Saturday, June 01, 2013

Beck’s THE PITMEN PAINTERS:  truth is often more meaningful then fiction

Have you looked at a painting and asked, “What does that mean?” What would the world be like without the arts?  Does art have to have meaning?  Does the learning of artistic technique thwart a painter’s discovery and creativity?  What happens when a group of uneducated, unsophisticated men are encouraged to let their emotions create their world?  These and many more questions are confronted in Lee Hall’s THE PITMEN PAINTERS, now on stage at Beck Center.

The play is loosely based on William Feaver’s book THE PITMEN PAINTERS:  THE ASHINGTON GROUP 1934-84, the tale of a group of miners in Northern England who in 1934 took an art appreciation class at the Workers Education Hall offered by Robert Lyon, an esoteric college professor, start experimenting with painting as they tried to figure out the “meaning” of art, and eventually became the darlings of the British art world.

The story showcases the power of individual expression, self respect, community pride, and collective spirit, while examining art, class and politics.

The play, which is written by the author of BILLY ELLIOT, ran to sellout audiences in London, before it was transferred to Broadway in 2010, with the original cast, for a very successful limited run.

The first act of the play sizzles with clowning, laughter, exposition, and growing artistic and personal awareness.  The well-developed individual personalities of the five miners, an amalgamation of the hundreds of workers who actually participated in the classes, was clearly spotlighted.  The insights and expansion of the world view of those who participated was clear. 

Unfortunately, the second act was flat, filled with debates, political flag-waving and an ending that may have worked in England as the population embraced socialism, but seemed corny, almost television sitcom.

One of the script’s highlights was a discussion of Van Gogh by the miners, as they grasp the influence of a person’s life, sufferings and joys, as a basis for expression.  The profound conclusion reached, “If art was easy it wouldn’t mean anything.”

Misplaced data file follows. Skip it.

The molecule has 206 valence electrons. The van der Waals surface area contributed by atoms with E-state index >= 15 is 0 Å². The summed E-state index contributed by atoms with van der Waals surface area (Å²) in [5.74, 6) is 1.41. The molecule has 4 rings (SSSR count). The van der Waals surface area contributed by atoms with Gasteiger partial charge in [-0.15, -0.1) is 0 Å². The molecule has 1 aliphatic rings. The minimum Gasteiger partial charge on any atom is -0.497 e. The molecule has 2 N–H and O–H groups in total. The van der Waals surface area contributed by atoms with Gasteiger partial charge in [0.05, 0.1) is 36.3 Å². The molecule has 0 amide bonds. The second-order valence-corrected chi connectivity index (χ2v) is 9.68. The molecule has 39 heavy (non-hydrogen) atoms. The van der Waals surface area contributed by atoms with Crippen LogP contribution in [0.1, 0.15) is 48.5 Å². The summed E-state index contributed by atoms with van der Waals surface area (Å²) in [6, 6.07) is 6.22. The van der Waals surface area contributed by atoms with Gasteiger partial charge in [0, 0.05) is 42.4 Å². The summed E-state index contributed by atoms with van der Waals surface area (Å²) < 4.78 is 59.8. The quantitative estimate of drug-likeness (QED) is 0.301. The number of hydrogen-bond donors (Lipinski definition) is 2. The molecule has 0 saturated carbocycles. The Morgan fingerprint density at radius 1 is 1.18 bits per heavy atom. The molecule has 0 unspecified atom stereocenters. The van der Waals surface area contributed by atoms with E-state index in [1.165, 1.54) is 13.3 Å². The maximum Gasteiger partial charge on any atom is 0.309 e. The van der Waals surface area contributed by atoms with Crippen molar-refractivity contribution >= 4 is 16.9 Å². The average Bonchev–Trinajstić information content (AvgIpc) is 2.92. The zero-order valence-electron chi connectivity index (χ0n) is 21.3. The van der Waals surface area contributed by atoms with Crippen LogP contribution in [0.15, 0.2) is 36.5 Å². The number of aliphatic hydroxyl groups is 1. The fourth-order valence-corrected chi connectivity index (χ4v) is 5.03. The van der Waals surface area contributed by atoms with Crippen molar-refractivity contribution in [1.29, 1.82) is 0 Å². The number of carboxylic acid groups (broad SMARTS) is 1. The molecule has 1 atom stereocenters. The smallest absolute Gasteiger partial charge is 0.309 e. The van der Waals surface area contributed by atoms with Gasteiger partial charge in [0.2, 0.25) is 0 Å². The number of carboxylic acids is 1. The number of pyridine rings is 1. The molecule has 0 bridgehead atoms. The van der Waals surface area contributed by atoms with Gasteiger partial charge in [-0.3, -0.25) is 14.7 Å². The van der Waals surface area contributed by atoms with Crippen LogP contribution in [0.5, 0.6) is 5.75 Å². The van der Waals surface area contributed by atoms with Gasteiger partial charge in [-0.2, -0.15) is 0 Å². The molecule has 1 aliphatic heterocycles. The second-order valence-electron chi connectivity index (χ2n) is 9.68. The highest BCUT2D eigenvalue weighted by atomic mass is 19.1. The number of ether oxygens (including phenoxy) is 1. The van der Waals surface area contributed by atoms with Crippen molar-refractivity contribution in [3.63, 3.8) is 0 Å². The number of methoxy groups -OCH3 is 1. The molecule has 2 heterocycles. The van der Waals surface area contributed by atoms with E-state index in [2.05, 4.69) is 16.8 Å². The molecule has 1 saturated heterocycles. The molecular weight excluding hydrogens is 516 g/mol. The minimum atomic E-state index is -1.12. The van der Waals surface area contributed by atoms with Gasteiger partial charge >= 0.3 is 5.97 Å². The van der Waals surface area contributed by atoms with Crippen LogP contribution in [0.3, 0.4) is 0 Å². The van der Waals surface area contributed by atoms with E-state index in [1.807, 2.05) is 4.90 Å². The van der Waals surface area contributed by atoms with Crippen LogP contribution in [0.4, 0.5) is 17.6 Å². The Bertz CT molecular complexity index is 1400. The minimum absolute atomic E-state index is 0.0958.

The Beck production, under the focused eye of Sarah May, works as well as the script will allow.  Each of the individual cast members completely embraces his/her role, and the pacing of the overlong script, was fine.

Dana Hart is excellent as Robert Lyon, the art professor who grows from a befuddled frustrated purveyor of art theory, into a proud inspirer of emerging artists.  Pride spontaneously shows on his face as the students question, find answers, and grow.

Christopher Bohan, as the most artistically talented of the group, develops Oliver into an inspired man who is not only aware, but gifted in his creativity.  The scene where he explains why he can’t become a recipient of the offer of art patronage is a well developed speech that shows the community loyalty of the group.

Bob Boddard, as George, the union leader, Patrick Carroll, as the naïve Jimmy Floyd, Brett Radke, as the Young Lad who goes off to war, John Busser, as Harry the dentist, Mary Alice Beck as Helen, the wealthy art collector, Katie Nabors as Susan who is brought in by Lyon to be a nude model so the painters can expand their subject matter, and James Alexander Rankin, as a successful painter, each are excellent.

The projection designs by Ian Hinz enhance the visual allusions by displaying both the actual art work and the ever-changing settings.

Dialect coach Matthew Wright did an excellent job of modifying the heavy pronunciation of the Northumberland accent of the miners so there was little difficulty in understanding the dialogue.

CAPSULE JUDGEMENT:  The first act of THE PITMEN PAINTERS was filled with laughter and a marvelous series of lessons of art appreciation.  Unfortunately, the second act was flat, losing much of the awe of the subject matter.  The direction, acting, and technical aspects of the production make the staging worth seeing, in spite of the author losing his writing focus.

THE PITMEN PAINTERS is scheduled to run through JULY 7, 2013 at Beck Center for the Arts.  For tickets and information call 216-521-2540 or go on line to